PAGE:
National Farmers Union delegates are calling on Congress to sustain family dairy farmers through the current difficult economic times. The delegates adopted a special order of business regarding the matter earlier this month, citing what they call the unprecedented volatility of dairy market prices.
"Dairy producers in this country are facing unprecedented obstacles to economic success," said National Farmers Union President Tom Buis. "(We have) long been calling for dairy policies that protect producers during economically difficult times. Today's dairy crisis provides an opportunity (for) policy makers to establish policies that will not only reverse today's dairy crisis, but ensure that it's not repeated in the future."
Buis said his organization outlined specific provisions that dairy policy should include in order to alleviate the burden of the economic downturn, including the immediate release of Milk Income Loss Contract (MILC) payments. Other provisions include making low interest and emergency loans available, as well as the establishment of a dairy price support system that accounts for the total cost of production.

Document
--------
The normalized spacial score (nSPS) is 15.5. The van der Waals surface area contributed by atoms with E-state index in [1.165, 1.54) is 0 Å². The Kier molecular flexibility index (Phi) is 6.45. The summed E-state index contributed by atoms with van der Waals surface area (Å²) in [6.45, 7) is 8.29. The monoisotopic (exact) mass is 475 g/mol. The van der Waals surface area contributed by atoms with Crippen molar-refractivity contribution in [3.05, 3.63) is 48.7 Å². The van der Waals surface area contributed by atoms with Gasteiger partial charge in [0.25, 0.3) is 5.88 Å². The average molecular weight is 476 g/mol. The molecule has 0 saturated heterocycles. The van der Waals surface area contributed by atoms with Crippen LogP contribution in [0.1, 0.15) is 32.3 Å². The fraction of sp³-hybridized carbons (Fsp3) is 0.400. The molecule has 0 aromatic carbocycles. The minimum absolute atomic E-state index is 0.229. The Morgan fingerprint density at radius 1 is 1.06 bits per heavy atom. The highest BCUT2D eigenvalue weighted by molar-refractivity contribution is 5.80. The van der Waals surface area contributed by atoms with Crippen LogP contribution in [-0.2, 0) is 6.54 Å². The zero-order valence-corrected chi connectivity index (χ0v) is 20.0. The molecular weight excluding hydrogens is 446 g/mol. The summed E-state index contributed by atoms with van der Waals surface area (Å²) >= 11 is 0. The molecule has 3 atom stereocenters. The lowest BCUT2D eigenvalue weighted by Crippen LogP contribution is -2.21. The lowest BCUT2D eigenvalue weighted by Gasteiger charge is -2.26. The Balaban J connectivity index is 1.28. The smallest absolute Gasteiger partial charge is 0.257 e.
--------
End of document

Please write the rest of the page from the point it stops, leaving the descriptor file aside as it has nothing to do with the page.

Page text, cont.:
Granger dairy farmer Bob Golob said, "Right now we're in a place we've never been before money-wise. I've been dairying all of my life-I'm 77 and I've never seen it quite this bad."
Golob said that the MILC funding will only go so far. For a large dairy operation, it would only be enough to sustain the farmer for a limited amount of time. But for a small operation, it could sustain the farmer for months.
"If we milk 1,000 cows, it covers us for about a month and a half. But it could be a boon to a small operator."
He added, "Sometimes we get criticized for taking money from the government, but ultimately it saves consumers money."
In these tough economic times, Golob said he thinks the government has a place. "We want to keep good nutrition food support for the consumers."
Not everyone agrees. Bill Wavrin of Sunny Dene Ranch said, "I don't think it's realistic that (the government can or should protect us from the risks that we take (in this business)." Agriculture, he said, is cyclical.
"These are very tough times and not all of us are going to survive."
Grandview dairy farmer Jacob Veldhuis has a simple approach as to what he'd like to see the government do at this point.
Veldhuis said he just wants milk prices to go up, feed prices to stabilize and for gas to remain low in cost.
Milk prices right now, he said, are "way down, way down."